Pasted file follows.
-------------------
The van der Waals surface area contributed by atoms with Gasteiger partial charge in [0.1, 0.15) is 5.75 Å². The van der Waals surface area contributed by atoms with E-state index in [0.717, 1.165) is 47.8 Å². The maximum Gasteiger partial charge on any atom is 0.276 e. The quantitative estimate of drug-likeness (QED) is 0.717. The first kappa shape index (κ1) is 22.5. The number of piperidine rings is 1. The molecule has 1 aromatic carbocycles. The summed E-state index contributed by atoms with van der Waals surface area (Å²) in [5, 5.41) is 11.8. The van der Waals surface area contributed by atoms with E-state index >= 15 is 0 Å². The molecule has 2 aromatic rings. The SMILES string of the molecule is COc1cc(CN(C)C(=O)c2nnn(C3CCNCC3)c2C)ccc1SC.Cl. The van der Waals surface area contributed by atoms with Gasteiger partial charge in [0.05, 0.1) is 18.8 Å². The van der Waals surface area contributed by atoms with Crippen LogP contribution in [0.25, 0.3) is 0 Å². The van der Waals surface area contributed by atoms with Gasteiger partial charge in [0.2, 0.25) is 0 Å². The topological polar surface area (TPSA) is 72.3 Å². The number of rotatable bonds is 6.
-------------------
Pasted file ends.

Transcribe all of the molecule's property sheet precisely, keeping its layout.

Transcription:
The van der Waals surface area contributed by atoms with Gasteiger partial charge in [0.1, 0.15) is 5.75 Å². The van der Waals surface area contributed by atoms with E-state index in [0.717, 1.165) is 47.8 Å². The maximum Gasteiger partial charge on any atom is 0.276 e. The quantitative estimate of drug-likeness (QED) is 0.717. The first kappa shape index (κ1) is 22.5. The number of piperidine rings is 1. The molecule has 1 aromatic carbocycles. The summed E-state index contributed by atoms with van der Waals surface area (Å²) in [5, 5.41) is 11.8. The van der Waals surface area contributed by atoms with E-state index >= 15 is 0 Å². The molecule has 2 aromatic rings. The SMILES string of the molecule is COc1cc(CN(C)C(=O)c2nnn(C3CCNCC3)c2C)ccc1SC.Cl. The van der Waals surface area contributed by atoms with Gasteiger partial charge in [0.05, 0.1) is 18.8 Å². The van der Waals surface area contributed by atoms with Crippen LogP contribution in [0.25, 0.3) is 0 Å². The van der Waals surface area contributed by atoms with Gasteiger partial charge in [0.2, 0.25) is 0 Å². The topological polar surface area (TPSA) is 72.3 Å². The number of rotatable bonds is 6.